In the world gone web in which we live, it’s a novelty to receive, via the United States Postal Service, a personal letter. Ninety per cent of the mail I receive is bills and the other ten per cent is junk. So it was a surprise to find a small envelope of personalized stationery addressed to Chuck Poling – rather than Charles Poling, the guy who gets the bills.
At first, I figured it was just some marketing ploy to get to my checkbook. The return address featured a very official sounding man’s name – I was sure when I opened and read the letter inside, the contents would appeal to my generosity to save the whales or the trees or the barnacles and would be written in that obnoxious boilerplate “personal” language that’s typically used in fundraising requests.
Instead I found a very literate and delightful letter from a retired college professor dean, and president who had read a recent article of mine in the Bluegrass Breakdown. The letter recounted how the gentleman – Stan – had enjoyed my story about Sing Out!, the folk music magazine popular in the 1950s and 60s.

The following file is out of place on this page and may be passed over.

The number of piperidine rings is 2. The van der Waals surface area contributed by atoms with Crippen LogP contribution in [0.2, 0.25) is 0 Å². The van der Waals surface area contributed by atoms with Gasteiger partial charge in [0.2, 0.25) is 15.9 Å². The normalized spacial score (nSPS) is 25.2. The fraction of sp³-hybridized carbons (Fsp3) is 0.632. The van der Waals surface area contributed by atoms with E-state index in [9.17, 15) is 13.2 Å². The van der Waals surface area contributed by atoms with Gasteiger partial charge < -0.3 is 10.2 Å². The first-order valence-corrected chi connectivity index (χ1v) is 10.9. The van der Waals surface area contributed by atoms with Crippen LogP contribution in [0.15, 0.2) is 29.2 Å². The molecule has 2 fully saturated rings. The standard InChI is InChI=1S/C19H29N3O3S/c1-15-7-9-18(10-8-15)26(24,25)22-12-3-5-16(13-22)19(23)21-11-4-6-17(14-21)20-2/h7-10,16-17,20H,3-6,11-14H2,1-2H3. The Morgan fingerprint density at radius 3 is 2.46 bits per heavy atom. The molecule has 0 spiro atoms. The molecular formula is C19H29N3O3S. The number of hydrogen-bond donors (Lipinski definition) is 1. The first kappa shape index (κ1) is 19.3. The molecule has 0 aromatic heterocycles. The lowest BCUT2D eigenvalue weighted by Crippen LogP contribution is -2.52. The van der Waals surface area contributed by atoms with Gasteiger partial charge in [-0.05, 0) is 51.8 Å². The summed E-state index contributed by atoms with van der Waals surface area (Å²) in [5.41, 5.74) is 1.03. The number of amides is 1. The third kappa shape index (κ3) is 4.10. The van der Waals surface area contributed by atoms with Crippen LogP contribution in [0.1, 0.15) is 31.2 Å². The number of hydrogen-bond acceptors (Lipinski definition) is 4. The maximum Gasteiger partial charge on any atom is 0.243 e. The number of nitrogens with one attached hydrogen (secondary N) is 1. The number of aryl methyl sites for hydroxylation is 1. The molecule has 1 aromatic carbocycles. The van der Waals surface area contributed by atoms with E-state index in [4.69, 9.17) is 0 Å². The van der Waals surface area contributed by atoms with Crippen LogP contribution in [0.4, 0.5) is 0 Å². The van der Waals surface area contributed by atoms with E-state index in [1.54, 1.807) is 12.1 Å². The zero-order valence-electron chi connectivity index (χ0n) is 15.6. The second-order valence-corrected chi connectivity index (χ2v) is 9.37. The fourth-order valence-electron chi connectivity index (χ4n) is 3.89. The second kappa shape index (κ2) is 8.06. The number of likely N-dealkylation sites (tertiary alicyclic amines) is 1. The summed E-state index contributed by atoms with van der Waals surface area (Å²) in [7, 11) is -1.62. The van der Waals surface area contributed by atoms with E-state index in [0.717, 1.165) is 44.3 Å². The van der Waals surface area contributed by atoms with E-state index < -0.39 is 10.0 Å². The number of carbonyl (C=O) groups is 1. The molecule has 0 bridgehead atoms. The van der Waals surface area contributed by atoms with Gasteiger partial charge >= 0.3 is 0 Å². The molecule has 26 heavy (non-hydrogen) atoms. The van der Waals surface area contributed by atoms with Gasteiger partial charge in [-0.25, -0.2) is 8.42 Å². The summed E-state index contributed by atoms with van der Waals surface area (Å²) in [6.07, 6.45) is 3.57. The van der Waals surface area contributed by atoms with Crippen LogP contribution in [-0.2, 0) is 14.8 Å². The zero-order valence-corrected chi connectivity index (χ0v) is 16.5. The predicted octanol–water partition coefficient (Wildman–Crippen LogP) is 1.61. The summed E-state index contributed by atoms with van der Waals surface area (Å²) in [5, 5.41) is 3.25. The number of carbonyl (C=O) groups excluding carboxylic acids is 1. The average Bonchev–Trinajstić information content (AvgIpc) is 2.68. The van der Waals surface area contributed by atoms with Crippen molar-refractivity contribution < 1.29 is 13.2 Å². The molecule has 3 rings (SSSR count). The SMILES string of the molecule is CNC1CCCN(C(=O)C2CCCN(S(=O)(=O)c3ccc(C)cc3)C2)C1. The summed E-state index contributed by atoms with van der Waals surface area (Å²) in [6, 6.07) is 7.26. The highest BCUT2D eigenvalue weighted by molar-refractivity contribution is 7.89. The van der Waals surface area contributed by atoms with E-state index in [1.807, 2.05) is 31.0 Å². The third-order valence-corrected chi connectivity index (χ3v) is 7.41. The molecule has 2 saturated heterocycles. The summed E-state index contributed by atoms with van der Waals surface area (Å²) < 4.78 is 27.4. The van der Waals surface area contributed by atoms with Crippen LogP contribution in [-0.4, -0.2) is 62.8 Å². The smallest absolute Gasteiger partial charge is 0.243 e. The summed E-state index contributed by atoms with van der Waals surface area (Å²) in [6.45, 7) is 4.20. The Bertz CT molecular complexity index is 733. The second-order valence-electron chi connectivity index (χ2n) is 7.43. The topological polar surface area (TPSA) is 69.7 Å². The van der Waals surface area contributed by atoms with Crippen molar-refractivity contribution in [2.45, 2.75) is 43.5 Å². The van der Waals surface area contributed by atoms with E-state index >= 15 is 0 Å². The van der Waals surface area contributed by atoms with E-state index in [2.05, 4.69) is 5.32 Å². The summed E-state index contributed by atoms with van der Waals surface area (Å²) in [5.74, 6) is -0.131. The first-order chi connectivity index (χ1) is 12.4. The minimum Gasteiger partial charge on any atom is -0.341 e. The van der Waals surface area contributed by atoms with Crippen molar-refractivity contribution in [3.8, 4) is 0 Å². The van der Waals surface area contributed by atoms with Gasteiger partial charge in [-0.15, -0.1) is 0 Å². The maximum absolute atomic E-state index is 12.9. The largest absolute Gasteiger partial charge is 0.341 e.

As a college student in Southern California in the early 60s, Stan was in the right place at the right time for someone entranced by the folk music revival. He described how exciting it was to be among so many musicians and fans that were passionate about the music they’d just discovered.
For three years he hosted a radio show and played folk and bluegrass music. A big part of the fun was just finding the records to play and being within a community that treated each new song as a revelation. Stan listed Old Time Music at Clarence Ashley’s and The Watson Family as two influential albums.
I was genuinely touched that he shared his story with me. I’ve always liked to write and enjoy compliments about my writing, but Stan’s letter was more than that. The recollection of reading Sing Out! magazine, jamming with friends, and hearing Doc Watson for the first time were powerful moments in his life and he thanked me for “bringing back many memories of that era of discovery.”
I thought to myself, “How cool is it that I get such a nice letter from a complete stranger.” But then I realized we’re not really strangers after all – because of our shared interest in bluegrass, we have a world of music and friends in common.